For the Children’s Area’s functional layout, I designated the first floor as a play space, the second floor as a handicraft space, and the third as the Starry Sky area. This overall structure combines recreation and technology, allowing children to learn and have fun at the same time.
The playground incorporates shapes, colors, imagery, and sculptural re-creations of various marine creatures to bring children into a mysterious underwater world. The handicraft area continues the undersea theme, while providing children a work table and different materials where they can participate in hands-on activities. They can also read from a selection of books here, and a Lego wall provides them an opportunity to play creatively and to cooperate while doing so. The starry sky area presents an immersive, magical setting which gives children the sensation of looking up while standing on the surface of the moon. It invites them to imagine and explore, offering them the chance to peer through real telescopes at the actual stars in the night sky above.

What role did natural light play in your overall design concept for the hotel?
Natural light plays a crucial part in the design of the space, and the element from which all other design elements follow. A large number of floor-to-ceiling doors and windows have been placed in the main spaces and bedrooms of the hotel, ensuring an abundance of soft, warm sunlight throughout the day.In addition, I integrated a leaf-shaped pattern on the glass ceiling of the hotel’s main corridor, creating aesthetic shadows on the floor when the sun shines down, capturing and reflecting nature’s beauty as the light slowly changes.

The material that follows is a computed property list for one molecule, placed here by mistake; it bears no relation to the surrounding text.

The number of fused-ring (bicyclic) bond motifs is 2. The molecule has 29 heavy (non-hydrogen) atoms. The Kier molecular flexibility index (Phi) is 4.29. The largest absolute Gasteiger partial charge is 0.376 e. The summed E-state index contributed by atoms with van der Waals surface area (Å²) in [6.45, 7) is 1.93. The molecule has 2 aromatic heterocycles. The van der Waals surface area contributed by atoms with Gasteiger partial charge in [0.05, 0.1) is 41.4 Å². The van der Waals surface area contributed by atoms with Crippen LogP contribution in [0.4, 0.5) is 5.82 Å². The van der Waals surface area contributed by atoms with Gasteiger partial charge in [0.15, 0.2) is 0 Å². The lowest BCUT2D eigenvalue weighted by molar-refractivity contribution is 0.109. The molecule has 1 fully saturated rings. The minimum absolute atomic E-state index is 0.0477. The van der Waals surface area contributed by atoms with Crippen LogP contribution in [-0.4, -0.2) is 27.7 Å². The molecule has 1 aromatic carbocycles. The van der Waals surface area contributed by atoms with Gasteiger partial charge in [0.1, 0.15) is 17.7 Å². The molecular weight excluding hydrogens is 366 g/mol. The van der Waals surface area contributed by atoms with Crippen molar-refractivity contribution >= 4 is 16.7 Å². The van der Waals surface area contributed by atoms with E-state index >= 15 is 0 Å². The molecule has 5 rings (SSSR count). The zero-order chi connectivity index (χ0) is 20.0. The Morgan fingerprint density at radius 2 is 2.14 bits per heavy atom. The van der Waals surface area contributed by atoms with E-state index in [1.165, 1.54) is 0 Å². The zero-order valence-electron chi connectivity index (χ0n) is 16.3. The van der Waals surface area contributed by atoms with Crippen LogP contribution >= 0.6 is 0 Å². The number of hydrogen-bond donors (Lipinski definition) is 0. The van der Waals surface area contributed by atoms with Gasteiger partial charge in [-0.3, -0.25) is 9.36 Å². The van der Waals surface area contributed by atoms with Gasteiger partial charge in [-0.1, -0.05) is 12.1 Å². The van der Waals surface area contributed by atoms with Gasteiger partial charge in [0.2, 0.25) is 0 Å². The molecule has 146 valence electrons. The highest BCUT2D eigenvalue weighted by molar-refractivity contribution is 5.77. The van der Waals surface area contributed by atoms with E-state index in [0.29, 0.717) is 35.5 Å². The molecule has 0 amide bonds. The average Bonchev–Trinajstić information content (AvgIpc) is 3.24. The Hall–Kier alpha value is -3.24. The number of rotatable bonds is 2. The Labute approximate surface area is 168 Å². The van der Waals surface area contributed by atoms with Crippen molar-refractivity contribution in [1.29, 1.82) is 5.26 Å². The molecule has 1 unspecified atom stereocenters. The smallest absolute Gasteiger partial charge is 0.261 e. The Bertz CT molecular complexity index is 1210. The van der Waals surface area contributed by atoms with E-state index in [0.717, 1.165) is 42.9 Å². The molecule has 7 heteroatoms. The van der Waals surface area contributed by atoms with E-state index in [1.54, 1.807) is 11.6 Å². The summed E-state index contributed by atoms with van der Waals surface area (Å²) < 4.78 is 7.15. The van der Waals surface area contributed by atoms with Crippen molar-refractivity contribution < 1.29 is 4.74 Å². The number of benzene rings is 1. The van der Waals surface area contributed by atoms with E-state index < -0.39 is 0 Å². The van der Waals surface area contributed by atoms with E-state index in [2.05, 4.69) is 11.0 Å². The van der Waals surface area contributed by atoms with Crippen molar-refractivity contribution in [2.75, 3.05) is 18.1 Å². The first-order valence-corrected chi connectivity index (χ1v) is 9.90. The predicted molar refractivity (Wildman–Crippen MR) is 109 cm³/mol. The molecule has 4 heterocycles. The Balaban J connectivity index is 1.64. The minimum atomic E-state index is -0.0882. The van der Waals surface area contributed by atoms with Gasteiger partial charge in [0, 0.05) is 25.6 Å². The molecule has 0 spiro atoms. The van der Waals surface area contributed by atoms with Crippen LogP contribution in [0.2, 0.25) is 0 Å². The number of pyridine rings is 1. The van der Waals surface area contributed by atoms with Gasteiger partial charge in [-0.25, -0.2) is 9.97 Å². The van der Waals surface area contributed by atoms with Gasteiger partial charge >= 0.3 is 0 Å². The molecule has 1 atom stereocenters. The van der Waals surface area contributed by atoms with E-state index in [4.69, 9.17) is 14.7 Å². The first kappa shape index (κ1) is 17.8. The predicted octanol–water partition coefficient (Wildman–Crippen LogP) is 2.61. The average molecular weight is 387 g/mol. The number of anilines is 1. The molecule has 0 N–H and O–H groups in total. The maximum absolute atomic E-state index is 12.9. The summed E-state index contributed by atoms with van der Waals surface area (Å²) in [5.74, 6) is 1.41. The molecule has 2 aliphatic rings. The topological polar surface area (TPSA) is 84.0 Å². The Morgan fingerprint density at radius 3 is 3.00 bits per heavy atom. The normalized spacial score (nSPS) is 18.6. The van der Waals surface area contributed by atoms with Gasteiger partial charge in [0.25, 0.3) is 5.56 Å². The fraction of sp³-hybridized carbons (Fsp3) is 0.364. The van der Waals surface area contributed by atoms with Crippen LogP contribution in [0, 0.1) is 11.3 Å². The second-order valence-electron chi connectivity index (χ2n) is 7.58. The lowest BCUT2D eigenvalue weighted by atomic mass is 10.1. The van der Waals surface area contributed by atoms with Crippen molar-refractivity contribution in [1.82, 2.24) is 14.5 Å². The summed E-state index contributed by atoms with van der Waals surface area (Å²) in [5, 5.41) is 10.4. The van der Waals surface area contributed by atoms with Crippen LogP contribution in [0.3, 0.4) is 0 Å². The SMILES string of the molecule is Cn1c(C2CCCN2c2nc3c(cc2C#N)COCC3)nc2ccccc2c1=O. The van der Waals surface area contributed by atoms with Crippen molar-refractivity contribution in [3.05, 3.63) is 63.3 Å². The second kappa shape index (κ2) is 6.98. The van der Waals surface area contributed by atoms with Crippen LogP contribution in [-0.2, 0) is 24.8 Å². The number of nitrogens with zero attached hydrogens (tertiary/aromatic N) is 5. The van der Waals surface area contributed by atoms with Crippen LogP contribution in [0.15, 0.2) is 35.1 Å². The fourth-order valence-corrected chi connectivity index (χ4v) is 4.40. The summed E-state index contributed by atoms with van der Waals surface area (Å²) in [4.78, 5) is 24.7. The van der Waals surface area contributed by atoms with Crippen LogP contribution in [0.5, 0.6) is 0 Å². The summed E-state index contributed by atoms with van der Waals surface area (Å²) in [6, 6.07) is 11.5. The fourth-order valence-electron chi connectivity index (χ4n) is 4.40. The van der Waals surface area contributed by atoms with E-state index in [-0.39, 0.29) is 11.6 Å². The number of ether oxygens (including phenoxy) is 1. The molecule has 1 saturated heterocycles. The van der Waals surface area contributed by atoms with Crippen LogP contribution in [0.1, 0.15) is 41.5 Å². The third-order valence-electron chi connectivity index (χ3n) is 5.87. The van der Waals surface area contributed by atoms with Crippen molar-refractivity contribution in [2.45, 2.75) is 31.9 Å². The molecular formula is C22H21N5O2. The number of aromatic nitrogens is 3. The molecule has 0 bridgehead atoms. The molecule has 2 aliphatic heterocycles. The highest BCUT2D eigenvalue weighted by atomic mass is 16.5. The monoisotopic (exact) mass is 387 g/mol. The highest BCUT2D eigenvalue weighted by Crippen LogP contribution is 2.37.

The outdoor terrace and restaurant are also places where guests can take advantage of plentiful natural light, and enjoy the wonderful experience of dining with a view of the morning sunrise or evening sunset.

Photography by Wang Haihua

Finally, how do you believe your design impacts the guests’ experience at the Shanghai Donggang Chengfu Hotel?
Our main intention was to create a hotel that would be a kind of sanctuary where weary travelers could relax and unwind in a calm, rejuvenating atmosphere. Our design brings warmth and comfort to functional spaces and introduces carefully chosen furniture and objects to further a sense of mindful restfulness.
We incorporated and combined simple, organic materials free from unnecessary decoration, to create a refined and welcoming ambience. The contrasting textures of timber and rattan, and an elegant color palette of off-white, light grey, and autumnal colors are integrated into concise, contemporary design concepts which highlight natural simplicity. By bringing these organic materials and elements together, we have attempted to create a style which will provide guests with an aesthetically refreshing environment, where they can enjoy a memorable vacation of leisure and relaxation.

Project Name: Shanghai Donggang Chengfu Hotel
Project Type: Interior Design
Project address: Changxing Town, Chongming District, Shanghai, China
Design area: 2110 square meters
Client: Shanghai Yongchenghang Real Estate Co., Ltd
Interior design: Shanghai Light and Shadow Design
Principle designer: Rui Ying
Soft decoration design: Shanghai Light and Shadow Design
Soft decoration principle designer: Rui Ying
Photographer: Wang Haihua
Videographer: Nanjing Heiyaoshi Culture Media Co., Ltd